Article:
bronzo

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See also: bronzò

Esperanto[edit]

Etymology[edit]

From Italian bronzo, English bronze, etc.

Noun[edit]

bronzo (accusative singular bronzon, plural bronzoj, accusative plural bronzojn)

  1. bronze

Ido[edit]

Etymology[edit]

Borrowed from Esperanto bronzoEnglish bronzeFrench bronzeGerman BronzeItalian bronzoRussian бро́нза (brónza)Spanish bronce.

Pronunciation[edit]

Noun[edit]

bronzo (plural bronzi)

  1. bronze

Derived terms[edit]


Italian[edit]

Italian Wikipedia has an article on:
Wikipedia it

Etymology[edit]

Several theories exist. Either from Byzantine Greek βροντησίον (brontēsíon) (11th cent.), presumably from Βρεντήσιον (Brentḗsion, Brindisi), known for the manufacture of bronze,[1]; or perhaps through a Vulgar Latin *aes brundusi(um)[2][3], from the name of the same city. Alternatively, ultimately from Persian برنج(birinj, biranj, brass) ~ پرنگ(piring, copper)[4], or from a Latin brundium, linked to the aforementioned Persian word [5]. Less likely linked to Germanic through a Late or Vulgar Latin *brunitius, related to bruno (brown)[6].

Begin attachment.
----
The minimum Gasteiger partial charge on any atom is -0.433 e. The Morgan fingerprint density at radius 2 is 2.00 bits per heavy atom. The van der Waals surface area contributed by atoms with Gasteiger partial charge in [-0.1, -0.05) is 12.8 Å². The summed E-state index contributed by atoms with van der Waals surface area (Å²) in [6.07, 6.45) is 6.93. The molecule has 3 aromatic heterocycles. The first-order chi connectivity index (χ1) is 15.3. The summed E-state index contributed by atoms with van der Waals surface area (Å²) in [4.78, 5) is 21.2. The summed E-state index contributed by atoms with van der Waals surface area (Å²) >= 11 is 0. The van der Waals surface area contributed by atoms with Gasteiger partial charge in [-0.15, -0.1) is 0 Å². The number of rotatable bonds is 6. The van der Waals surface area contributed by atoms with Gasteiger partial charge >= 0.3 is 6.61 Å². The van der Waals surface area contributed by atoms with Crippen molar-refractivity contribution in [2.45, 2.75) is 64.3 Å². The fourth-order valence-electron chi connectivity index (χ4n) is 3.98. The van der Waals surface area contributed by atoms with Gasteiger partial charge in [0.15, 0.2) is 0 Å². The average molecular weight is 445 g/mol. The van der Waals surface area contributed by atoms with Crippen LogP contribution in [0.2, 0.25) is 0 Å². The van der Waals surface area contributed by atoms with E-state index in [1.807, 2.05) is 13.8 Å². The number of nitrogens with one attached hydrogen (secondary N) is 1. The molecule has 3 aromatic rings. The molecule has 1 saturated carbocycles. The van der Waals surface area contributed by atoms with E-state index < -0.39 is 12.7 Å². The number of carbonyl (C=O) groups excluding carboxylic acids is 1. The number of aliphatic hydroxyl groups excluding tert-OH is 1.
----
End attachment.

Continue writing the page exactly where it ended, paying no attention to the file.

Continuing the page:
Pronunciation[edit]

  • IPA(key): /ˈbron.d͡zo/, [ˈbr̺on̪d̪͡z̪o]
  • Hyphenation: brón‧zo

Noun[edit]

bronzo m (plural bronzi)

  1. bronze (metal or object)

Related terms[edit]

Verb[edit]

bronzo

  1. first-person singular present indicative of bronzare

References[edit]

  1. ^ Berthelot, Journal des Savants, 1888, p. 677
  2. ^ http://etimo.it/?term=bronzo&find=Cerca
  3. ^ https://www.scribd.com/document/220768067/Corominas-Diccionario-Etimologico
  4. ^ Lokotsch, Karl (1927) Etymologisches Wörterbuch der europäischen Wörter orientalischen Ursprungs (in German), Heidelberg: Carl Winter’s Universitätsbuchhandlung, § 1657, pages 132–133
  5. ^ http://www.sapere.it/enciclopedia/br%C3%B3nzo.html
  6. ^ http://etimo.it/?term=bronzo&find=Cerca

bronzo in Treccani.it – Vocabolario Treccani on line, Istituto dell'Enciclopedia Italiana